LINGUIST List 3.53

Tue 21 Jan 1992

Disc: Origins of "Honkie"

Editor for this issue: <>


Directory

  1. , Honkie
  2. "Randy J. LaPolla", Honkie
  3. Peter Salus, Re: 3.35 Swedish Linguists, Honkie, E-Prefix
  4. Allan C. Wechsler, 3.35 Honkie
  5. mark l louden, Re: 3.35 Swedish Linguists, Honkie, E-Prefix
  6. , Re: 3.35 Swedish Linguists, Honkie, E-Prefix
  7. , Honkie, Hunk, etc.

Message 1: Honkie

Date: 14 Jan 92 10:12 EST
From: <pchapinnsf.gov>
Subject: Honkie

Bruce Nevin writes:

>An friend of Czech extraction told me (30 years ago) that she thought
>"honkie" was from Slavic "hunky" (her pronunciation) meaning something
>like today's "hunk" (as in "Isn't he a gorgeous hunk!)--i.e. strong,
>virile man, borrowed into Black English in Chicago from probably
>Polish, there turned around as an epithet for white folks in general.
>Thence also honky-tonk?

A few years ago I read in a source which I believed to be
authoritative (don't remember what it was now) that "honkie" is indeed
from "Hunky", but that the latter term was a pejorative slang term for
Hungarians, or rather Americans of Hungarian descent, comparable to
"Polack" for Polish-Americans. Dennis Preston may know more about
this if he's listening.

"Honkie" started, or at least came to general attention, in the mid-
to late 60s. "Honky-tonk" is substantially older, going back at least
to the 40s, and I don't believe it was ever part of Black English
(though someone may have better information than I do). "Honky-tonk"
was a familiar word to me growing up as a white child in very
segregated south Texas in the late 40s.

Paul Chapin
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Message 2: Honkie

Date: Thu, 16 Jan 92 16:07 U
From: "Randy J. LaPolla" <HSLAPOLLAtwnas886.bitnet>
Subject: Honkie

In response to all the conjecture about the origin of 'honkie', I would
like to mention another possibility: Growing up in New York, it was my
understanding that 'honkie' originally referred to the white males that
drove through Harlem honking their horns at any black woman they saw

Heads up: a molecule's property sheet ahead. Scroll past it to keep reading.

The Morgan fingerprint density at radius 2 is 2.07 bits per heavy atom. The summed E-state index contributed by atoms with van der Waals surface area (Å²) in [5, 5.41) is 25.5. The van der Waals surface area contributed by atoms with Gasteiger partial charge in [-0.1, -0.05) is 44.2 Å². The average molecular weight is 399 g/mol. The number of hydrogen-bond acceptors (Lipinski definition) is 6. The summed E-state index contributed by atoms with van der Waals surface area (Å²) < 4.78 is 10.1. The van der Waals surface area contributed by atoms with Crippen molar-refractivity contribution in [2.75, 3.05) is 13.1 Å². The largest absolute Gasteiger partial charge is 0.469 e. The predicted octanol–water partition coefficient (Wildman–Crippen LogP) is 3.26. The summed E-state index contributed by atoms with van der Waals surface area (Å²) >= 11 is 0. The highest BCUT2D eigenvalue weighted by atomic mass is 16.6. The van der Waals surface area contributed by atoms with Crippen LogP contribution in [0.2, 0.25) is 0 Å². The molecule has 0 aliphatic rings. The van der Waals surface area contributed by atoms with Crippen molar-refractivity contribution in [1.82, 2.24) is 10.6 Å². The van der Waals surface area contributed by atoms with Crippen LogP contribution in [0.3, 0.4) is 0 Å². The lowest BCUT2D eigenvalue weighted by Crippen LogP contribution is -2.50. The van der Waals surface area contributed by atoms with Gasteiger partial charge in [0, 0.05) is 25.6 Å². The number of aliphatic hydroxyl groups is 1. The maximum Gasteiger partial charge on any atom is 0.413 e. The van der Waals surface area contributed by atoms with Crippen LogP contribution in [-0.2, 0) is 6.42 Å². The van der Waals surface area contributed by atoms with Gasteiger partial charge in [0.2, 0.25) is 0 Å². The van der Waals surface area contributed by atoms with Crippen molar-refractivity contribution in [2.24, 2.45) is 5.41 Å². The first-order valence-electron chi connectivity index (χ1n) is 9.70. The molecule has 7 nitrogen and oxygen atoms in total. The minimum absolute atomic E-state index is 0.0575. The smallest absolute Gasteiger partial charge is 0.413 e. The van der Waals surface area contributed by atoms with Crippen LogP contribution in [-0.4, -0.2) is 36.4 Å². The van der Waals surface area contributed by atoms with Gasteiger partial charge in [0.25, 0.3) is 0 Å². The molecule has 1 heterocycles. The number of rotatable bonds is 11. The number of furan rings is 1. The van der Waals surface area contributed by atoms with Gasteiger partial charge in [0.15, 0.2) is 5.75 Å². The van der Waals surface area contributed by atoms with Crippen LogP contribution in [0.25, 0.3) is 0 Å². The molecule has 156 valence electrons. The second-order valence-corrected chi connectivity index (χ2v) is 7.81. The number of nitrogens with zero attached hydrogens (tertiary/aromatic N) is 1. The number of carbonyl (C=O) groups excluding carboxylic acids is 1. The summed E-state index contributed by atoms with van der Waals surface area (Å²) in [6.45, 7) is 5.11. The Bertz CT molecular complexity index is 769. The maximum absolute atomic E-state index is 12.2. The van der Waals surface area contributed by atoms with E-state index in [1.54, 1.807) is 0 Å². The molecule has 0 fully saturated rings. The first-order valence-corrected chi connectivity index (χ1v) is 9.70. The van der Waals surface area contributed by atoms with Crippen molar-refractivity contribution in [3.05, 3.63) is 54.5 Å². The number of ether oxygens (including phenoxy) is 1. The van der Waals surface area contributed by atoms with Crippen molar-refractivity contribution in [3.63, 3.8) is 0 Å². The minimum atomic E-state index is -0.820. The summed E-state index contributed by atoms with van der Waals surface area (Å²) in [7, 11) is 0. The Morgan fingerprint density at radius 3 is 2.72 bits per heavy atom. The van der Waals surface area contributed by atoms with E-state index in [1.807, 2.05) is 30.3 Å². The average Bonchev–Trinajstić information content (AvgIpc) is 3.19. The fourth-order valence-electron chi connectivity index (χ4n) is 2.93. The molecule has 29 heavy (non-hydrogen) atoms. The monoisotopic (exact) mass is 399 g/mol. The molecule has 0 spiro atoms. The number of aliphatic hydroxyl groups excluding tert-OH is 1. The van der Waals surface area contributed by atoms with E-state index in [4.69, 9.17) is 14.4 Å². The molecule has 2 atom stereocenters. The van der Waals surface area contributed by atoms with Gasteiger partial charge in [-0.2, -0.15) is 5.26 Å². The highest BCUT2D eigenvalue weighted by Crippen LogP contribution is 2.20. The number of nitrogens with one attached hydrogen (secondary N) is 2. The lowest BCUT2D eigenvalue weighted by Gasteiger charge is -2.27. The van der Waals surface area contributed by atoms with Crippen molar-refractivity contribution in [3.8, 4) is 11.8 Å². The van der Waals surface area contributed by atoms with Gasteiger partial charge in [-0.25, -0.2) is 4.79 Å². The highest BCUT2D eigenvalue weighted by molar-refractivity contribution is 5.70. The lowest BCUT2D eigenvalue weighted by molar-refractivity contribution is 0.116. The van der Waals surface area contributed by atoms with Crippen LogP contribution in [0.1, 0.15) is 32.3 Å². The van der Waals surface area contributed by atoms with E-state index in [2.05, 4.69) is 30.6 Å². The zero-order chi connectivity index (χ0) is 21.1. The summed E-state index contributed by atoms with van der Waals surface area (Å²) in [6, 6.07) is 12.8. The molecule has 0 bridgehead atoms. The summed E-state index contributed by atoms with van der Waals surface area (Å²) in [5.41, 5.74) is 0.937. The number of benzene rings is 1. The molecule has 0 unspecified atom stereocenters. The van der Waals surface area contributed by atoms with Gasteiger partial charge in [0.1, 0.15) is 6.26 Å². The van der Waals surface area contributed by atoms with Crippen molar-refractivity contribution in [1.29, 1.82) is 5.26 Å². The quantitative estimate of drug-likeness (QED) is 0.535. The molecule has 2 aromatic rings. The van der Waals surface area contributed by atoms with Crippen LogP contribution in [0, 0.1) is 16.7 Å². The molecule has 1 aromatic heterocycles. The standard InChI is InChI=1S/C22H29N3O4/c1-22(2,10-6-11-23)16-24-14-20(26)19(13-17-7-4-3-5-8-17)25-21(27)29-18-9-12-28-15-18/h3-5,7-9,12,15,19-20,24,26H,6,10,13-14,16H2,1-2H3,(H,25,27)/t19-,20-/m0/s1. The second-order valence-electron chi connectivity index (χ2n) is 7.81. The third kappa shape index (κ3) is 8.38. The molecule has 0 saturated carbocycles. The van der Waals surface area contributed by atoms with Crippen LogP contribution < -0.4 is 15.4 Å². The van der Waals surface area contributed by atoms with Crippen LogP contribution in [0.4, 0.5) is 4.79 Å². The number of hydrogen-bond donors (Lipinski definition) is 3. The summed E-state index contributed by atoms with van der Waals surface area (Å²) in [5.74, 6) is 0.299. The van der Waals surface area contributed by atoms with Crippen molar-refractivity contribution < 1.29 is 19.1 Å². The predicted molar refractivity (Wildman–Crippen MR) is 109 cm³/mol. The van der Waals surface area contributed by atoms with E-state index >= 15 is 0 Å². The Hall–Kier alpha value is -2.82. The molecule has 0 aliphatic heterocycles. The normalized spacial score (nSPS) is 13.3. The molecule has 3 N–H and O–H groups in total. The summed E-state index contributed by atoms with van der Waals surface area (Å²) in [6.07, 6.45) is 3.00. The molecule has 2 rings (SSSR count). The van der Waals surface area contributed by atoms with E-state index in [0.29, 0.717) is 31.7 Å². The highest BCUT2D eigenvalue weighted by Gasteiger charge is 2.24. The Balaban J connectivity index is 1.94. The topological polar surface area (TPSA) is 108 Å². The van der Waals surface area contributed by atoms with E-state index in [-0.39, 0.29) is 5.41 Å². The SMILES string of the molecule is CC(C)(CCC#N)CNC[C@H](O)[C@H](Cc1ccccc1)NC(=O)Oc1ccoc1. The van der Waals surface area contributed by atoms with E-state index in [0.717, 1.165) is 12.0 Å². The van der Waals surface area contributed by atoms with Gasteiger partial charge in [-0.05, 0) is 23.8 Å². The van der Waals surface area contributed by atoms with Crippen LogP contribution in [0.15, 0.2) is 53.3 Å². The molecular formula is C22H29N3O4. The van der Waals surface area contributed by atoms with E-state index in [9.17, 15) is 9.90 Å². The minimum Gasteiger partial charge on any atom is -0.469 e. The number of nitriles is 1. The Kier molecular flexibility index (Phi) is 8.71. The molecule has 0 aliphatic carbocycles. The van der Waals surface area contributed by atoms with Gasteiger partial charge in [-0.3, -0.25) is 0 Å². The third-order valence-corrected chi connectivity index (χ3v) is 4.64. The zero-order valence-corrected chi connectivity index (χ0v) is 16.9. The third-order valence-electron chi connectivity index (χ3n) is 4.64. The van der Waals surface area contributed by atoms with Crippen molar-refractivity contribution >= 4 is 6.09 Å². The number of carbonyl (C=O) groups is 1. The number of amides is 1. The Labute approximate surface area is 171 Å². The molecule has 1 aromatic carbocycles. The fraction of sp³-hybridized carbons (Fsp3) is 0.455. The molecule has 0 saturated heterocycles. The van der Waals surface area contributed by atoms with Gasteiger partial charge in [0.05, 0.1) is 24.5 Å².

(assuming they were all hookers, I guess).

Randy LaPolla
Institute of History & Philology
Academia Sinica
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Message 3: Re: 3.35 Swedish Linguists, Honkie, E-Prefix

Date: Thu, 16 Jan 92 09:17:23 ESRe: 3.35 Swedish Linguists, Honkie, E-Prefix
From: Peter Salus <petersug.org>
Subject: Re: 3.35 Swedish Linguists, Honkie, E-Prefix

Regarding Henry's query on honky, I, too, have
thought it a "Central European"/Chicago-area
generalization, specifically hunyak 'Hungarian' > *honk > honky.

Peter
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Message 4: 3.35 Honkie

Date: Thu, 16 Jan 1992 10:51-0503.35 Honkie
From: Allan C. Wechsler <ACWYUKON.SCRC.Symbolics.COM>
Subject: 3.35 Honkie

I belong to a post-pejorative-ethnonym generation, but somewhere I heard
the word "bohunk". AHD claims this is a contraction of
"Bohemian/Hungarian", and is sometimes abbreviated further to "hunky".
It's tempting to claim this as an etymology of "honkie", but it would be
hard to verify. AHD's etymologies are usually pretty careful, and they
say "honkie" is "of obscure origin".

They say the same thing, by the way, about "copacetic"; I have, however,
heard a fanciful theory that blacks in NY learned this from Jews saying
"kol bseder", Heb. "everything is in order". I have no idea if that
theory has been substantiated.
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Message 5: Re: 3.35 Swedish Linguists, Honkie, E-Prefix

Date: Thu, 16 Jan 92 11:34:44 -0Re: 3.35 Swedish Linguists, Honkie, E-Prefix
From: mark l louden <loudenbongo.cc.utexas.edu>
Subject: Re: 3.35 Swedish Linguists, Honkie, E-Prefix

Re: the discussion on 'honkie'. I think Henry Kucera is correct in pointing
out the link between it and 'Hungarian'. H.L. Mencken lists three 'terms of
opprobrium' for Hungarians, 'bohunk' (also applied to Czechs), 'hunk' and
'hunkie'. I always heard that this originated in Cleveland rather than
Chicago, but don't have a reference for it.
Mark Louden
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Message 6: Re: 3.35 Swedish Linguists, Honkie, E-Prefix

Date: Thu, 16 Jan 1992 15:15 CSTRe: 3.35 Swedish Linguists, Honkie, E-Prefix
From: <FIONAkuhub.cc.ukans.edu>
Subject: Re: 3.35 Swedish Linguists, Honkie, E-Prefix

Regarding the origin of "honkie", I had never heard the Hungarian
hypothesis. I always thought it was from Wolof (West Atlantic) xonq
which means red. The term "xonq nopp" (red ears) is a playful way
of referring to whites. Also in Fula, the term is "wojja nofru", to
refer in the same manner to whites. I have no evidence, though, that
this is the real etymology. Anyone else?
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Message 7: Honkie, Hunk, etc.

Date: Sat, 18 Jan 92 11:02:22 MSHonkie, Hunk, etc.
From: <Randy_Allen_Harrismts.ucs.ualberta.ca>
Subject: Honkie, Hunk, etc.

A derogatory term for Slavic people on the West Coast of
Canada (maybe the whole country) in the fifties and sixties
was "Bo-hunk." I have no idea of the origins.
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